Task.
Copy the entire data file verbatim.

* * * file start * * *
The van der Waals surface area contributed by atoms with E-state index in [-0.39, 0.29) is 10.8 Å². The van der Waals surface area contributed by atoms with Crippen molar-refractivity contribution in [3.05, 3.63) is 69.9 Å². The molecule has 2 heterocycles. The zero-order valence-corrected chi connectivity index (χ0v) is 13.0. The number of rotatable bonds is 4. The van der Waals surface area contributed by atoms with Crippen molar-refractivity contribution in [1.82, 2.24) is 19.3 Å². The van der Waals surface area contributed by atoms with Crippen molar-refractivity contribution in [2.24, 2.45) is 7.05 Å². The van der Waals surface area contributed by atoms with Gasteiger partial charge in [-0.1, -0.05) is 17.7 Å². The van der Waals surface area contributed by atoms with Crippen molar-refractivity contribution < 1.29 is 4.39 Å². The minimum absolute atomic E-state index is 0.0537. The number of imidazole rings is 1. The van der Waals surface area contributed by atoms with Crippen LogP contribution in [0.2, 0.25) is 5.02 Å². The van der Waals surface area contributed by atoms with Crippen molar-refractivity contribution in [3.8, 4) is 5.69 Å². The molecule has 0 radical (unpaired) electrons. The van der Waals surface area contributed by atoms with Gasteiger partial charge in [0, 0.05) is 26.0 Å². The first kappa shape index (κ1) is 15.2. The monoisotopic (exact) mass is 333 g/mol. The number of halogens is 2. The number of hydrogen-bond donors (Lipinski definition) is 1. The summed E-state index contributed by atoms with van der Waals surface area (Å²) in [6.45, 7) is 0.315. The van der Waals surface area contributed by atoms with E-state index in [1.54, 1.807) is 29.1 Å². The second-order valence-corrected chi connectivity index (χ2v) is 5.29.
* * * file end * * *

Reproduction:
The van der Waals surface area contributed by atoms with E-state index in [-0.39, 0.29) is 10.8 Å². The van der Waals surface area contributed by atoms with Crippen molar-refractivity contribution in [3.05, 3.63) is 69.9 Å². The molecule has 2 heterocycles. The zero-order valence-corrected chi connectivity index (χ0v) is 13.0. The number of rotatable bonds is 4. The van der Waals surface area contributed by atoms with Crippen molar-refractivity contribution in [1.82, 2.24) is 19.3 Å². The van der Waals surface area contributed by atoms with Crippen molar-refractivity contribution in [2.24, 2.45) is 7.05 Å². The van der Waals surface area contributed by atoms with Gasteiger partial charge in [-0.1, -0.05) is 17.7 Å². The van der Waals surface area contributed by atoms with Crippen molar-refractivity contribution < 1.29 is 4.39 Å². The minimum absolute atomic E-state index is 0.0537. The number of imidazole rings is 1. The van der Waals surface area contributed by atoms with Crippen LogP contribution in [0.2, 0.25) is 5.02 Å². The van der Waals surface area contributed by atoms with Crippen molar-refractivity contribution in [3.8, 4) is 5.69 Å². The molecule has 0 radical (unpaired) electrons. The van der Waals surface area contributed by atoms with Gasteiger partial charge in [0, 0.05) is 26.0 Å². The first kappa shape index (κ1) is 15.2. The monoisotopic (exact) mass is 333 g/mol. The number of halogens is 2. The number of hydrogen-bond donors (Lipinski definition) is 1. The summed E-state index contributed by atoms with van der Waals surface area (Å²) in [6.45, 7) is 0.315. The van der Waals surface area contributed by atoms with E-state index in [1.54, 1.807) is 29.1 Å². The second-order valence-corrected chi connectivity index (χ2v) is 5.29.